Shares of job growth aren’t the best metric of labor market health for less-educated workers.

There’s little doubt that workers with only a high school diploma — or less — have it tough in the American labor market. Their unemployment rates are higher than those for workers with even just some college, and their wages are lower. There was plenty of suffering from the Great Recession to go around, but less-educated workers were hit particularly hard, and have recovered more slowly. Looking forward, as the US economy shifts towards a greater emphasis on services and cognitive tasks, it’s unlikely that this disadvantage will reverse itself anytime soon, if ever. And the story gets even less optimistic when you look at noneconomic metrics like health.

But a recent report from the Georgetown University Center on Education and the Workforce found a way to raise this already pessimistic assessment to stratospheric levels. The report itself is an interesting and robust deep dive into government data on the relationship between education and jobs since the recession. The authors, however, lead with the headlining-grabbing conclusion that 99 percent of jobs added during the recovery have gone to people with at least some college education.

It’s tempting to read this result as nothing short of a catastrophe for the labor market prospects of those with a high school diploma or less. But the truth is that while, yes, these workers have faced huge hurdles in the wake of the financial crisis, their recovery has not been as dire as this bullet point might suggest.

Briefly, what the authors appear to have done to arrive at this result is straightforward. They dated the trough in employment [1] after the recession as happening in January 2010, and so defined that month as the starting line of the recovery. Between January 2010 and January 2016, they find that the level of employment of all workers 18 and over rose by 11.6 million, while the level of employment of all workers 18 and over with at least some college rose 11.5 million. Hence the 99 percent.

The problem with this approach lies not with any error: the authors cut the data in a couple of mildly nonstandard but justifiable ways that prevent quick verification, but using official summary tables as the basis for a spot check, the calculation appears correct as far as it goes.

Instead, the problem is that over an extended period of time, this approach overstates the weakness of the labor market for high school-only graduates because it lends itself to the interpretation that these shifts in employment are entirely due to labor demand — the qualifications that employers want to see in the people they hire. But a good chunk of this story is one of changes in labor supply — the educational composition of the people who have or want work. And a lot of this shift is in turn being driven by the ageing of the US population, a long-understood phenomenon that pre-dates the recession and would have occurred even in its absence.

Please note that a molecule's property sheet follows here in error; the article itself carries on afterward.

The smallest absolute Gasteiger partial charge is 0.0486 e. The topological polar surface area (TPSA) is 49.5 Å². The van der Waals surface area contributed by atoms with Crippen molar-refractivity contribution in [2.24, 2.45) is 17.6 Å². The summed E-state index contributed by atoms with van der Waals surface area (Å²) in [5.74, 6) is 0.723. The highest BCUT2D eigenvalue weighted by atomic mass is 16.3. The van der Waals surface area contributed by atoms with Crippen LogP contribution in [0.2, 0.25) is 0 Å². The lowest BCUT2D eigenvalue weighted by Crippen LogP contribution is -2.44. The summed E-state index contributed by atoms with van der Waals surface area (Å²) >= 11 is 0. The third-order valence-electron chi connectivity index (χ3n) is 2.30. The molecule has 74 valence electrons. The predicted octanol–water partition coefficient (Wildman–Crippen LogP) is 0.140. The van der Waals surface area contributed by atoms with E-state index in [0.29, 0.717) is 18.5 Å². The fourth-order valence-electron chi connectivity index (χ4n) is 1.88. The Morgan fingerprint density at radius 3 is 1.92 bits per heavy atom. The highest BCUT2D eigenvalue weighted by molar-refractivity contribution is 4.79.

Consider that by the authors’ own definition, the recovery is now in its seventh year. During this time, the size of the labor force 25+ years old with a high school degree or less — that is, people with or actively looking for a job — has fallen by 3.5 million, even though the overall population has risen. This makes sense since the US population is aging overall thanks to the demographic dominance of the Baby Boomer generation. The young people coming into the labor force now are far more likely to have a college degree than the Baby Boomers who, now reaching their mid-60s, are leaving the labor force for retirement. This trend towards more education among incoming young workers predates the Great Recession. It’s also plausible that workers further along in their career, sensing a rising advantage to having a college degree, went back to school during the recession and initial recovery and earned their bachelors or associates.

The result of these dynamics is that even if the Great Recession hadn’t happened, we would have expected a shift in the labor supply towards more college-educated workers. Just as a hot bath gradually cools down if you turn on the cold water and pull the drain plug, so too was the trend of higher educations inflows bound to make employment in America more dominated by college graduates. That takes away a lot of the meaning of the 99 percent number from the Georgetown report.

So rather than ask how much of the aggregate change in jobs went to those with a high school diploma or less, a slightly different but better question is how successful these folks have been at finding jobs. Framed this way, we can answer that question in a way that won’t be as affected by the composition of the labor force.

The graphs below show the job finding rates for these workers: the probability that, given you’re without work in one month and have a high school education or less, you’re employed the next month.The data show that workers with high school-only or below took a deep hit during the recession, but their success at finding jobs has gotten gradually stronger.